It is entirely possible, however, we’ll likely never know for sure. The dogs on those ancient images could just be weirdly drawn standard sighthound breeds. After all, we know that German breeders put in the effort to breed short-legged hounds from other “standard” hound breeds, And yet, the similarity is too significant to be discounted easily.

So, Where Are Dachshund Dogs From After All?

The easiest answer to this question is Germany. We know for a fact that dachshunds were bred from other hound breeds there in the 15th century with the express purpose of being the idea badger-hunting dog breed. And they are indeed just that – dachshunds are still used in Europe for hunting badgers, rabbits, and foxes to this day. They are less used for hunting in the US where they are preferred as pets. However, even in the states, some hunters use them to get rid of prairie dogs or to track deer.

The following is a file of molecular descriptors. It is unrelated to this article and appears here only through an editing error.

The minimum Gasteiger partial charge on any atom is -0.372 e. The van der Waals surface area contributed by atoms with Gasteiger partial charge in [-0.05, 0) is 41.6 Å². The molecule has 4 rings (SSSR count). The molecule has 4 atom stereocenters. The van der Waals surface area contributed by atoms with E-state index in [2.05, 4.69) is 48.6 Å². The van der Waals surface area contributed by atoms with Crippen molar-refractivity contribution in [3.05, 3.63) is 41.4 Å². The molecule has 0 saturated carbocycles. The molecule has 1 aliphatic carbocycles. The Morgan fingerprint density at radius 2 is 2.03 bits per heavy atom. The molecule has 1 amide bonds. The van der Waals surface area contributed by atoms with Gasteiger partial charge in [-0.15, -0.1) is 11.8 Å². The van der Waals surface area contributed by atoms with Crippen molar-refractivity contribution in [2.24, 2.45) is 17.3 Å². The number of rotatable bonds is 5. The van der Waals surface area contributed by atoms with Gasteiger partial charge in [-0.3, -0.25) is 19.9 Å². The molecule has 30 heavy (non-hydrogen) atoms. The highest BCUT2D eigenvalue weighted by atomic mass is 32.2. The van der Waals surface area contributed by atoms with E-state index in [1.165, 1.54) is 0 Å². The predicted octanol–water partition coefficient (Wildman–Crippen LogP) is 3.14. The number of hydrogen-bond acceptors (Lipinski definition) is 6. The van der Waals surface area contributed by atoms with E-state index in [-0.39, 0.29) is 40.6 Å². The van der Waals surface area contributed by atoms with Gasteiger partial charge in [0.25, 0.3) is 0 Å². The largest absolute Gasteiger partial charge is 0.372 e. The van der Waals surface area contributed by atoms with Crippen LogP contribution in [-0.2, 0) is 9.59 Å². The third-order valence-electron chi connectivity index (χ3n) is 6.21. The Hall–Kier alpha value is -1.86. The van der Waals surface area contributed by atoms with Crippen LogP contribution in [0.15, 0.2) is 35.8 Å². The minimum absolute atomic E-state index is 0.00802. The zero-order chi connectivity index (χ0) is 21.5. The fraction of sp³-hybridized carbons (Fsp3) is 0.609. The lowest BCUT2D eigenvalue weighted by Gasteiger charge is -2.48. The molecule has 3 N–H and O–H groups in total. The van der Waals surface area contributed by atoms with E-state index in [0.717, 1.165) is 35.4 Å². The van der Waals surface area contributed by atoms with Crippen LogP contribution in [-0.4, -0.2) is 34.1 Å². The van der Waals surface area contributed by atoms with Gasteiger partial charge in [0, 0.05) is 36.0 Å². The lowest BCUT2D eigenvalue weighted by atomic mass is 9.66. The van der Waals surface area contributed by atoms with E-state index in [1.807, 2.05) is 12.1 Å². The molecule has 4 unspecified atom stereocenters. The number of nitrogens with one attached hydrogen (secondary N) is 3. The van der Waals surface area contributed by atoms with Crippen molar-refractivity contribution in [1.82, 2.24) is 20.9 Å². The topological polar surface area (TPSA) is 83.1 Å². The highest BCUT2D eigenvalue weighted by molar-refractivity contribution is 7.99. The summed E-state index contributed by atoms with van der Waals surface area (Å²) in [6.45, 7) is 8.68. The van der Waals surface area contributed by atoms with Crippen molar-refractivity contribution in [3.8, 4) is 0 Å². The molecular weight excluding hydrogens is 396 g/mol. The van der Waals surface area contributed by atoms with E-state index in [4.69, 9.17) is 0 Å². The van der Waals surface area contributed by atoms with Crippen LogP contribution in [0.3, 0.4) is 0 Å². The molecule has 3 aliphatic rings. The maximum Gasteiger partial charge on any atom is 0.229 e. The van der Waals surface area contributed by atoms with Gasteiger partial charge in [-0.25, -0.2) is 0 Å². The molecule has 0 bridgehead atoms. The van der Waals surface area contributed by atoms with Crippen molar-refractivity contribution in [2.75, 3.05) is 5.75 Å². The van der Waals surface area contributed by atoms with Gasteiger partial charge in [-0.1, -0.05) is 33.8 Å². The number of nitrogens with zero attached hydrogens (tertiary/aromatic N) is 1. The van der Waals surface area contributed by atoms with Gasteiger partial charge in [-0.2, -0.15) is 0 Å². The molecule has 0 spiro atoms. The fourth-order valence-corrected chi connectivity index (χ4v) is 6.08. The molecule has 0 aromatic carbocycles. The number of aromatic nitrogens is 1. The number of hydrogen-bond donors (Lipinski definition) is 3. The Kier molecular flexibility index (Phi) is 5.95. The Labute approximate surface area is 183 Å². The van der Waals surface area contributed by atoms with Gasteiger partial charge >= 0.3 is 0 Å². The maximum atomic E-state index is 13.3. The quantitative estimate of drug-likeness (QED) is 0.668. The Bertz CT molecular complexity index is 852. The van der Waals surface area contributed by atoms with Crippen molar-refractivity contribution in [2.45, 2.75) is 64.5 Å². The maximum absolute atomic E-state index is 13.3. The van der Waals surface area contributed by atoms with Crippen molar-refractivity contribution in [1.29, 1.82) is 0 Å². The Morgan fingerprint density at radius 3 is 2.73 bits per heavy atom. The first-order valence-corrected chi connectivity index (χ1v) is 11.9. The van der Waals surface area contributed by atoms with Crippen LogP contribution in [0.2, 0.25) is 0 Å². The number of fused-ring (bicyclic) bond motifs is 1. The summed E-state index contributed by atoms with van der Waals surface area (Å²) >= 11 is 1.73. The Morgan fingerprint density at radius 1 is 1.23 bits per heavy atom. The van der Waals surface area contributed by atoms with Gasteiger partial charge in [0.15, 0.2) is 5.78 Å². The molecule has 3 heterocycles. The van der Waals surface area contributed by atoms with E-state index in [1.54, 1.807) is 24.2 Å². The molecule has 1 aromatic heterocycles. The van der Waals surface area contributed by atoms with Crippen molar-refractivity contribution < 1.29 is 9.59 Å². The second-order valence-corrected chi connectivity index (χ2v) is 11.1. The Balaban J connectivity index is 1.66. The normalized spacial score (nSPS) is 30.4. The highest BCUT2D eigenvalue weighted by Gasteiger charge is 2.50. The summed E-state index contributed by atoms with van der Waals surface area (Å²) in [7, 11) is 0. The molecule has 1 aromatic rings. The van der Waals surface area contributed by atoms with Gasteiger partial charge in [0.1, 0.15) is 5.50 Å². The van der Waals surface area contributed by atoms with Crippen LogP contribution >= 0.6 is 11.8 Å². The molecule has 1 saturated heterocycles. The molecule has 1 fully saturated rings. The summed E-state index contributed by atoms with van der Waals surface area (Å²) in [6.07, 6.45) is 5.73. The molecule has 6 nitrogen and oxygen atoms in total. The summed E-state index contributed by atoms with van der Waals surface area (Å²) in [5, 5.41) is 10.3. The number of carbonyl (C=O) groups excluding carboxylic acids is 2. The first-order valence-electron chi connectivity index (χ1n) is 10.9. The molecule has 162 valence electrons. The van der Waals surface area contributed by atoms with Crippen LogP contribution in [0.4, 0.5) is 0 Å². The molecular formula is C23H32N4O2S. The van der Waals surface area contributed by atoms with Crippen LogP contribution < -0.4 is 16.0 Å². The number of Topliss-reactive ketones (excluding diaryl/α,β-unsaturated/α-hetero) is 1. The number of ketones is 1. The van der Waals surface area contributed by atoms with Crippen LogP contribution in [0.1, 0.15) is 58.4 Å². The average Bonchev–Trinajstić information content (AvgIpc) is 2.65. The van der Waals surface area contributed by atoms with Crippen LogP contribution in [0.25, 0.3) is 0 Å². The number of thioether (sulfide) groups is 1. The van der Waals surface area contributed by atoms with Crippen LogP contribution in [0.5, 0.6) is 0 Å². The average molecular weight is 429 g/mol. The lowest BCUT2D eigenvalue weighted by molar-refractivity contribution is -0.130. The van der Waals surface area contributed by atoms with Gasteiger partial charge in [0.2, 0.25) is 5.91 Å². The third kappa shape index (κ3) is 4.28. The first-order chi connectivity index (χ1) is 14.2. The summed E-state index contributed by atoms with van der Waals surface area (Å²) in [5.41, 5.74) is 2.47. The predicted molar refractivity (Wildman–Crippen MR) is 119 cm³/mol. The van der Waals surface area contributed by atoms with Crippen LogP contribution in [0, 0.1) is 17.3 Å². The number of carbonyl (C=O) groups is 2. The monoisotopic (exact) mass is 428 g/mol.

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What were dachshund bred for?

The dachshund breed was initially bred for badger hunting in the dense forests of Germany. In fact, that’s what the name “dachshund” means – badger hunter.
Badgers, like their US cousin, the wolverine, are very powerful and sturdy animals for their size. They also have a taste for domesticated chickens and are clever enough to break into chicken houses and then stealthily drag their prey back to the badger’s underground burrow. As you’d imagine, this made badgers quite the problem for German farmers and villagers.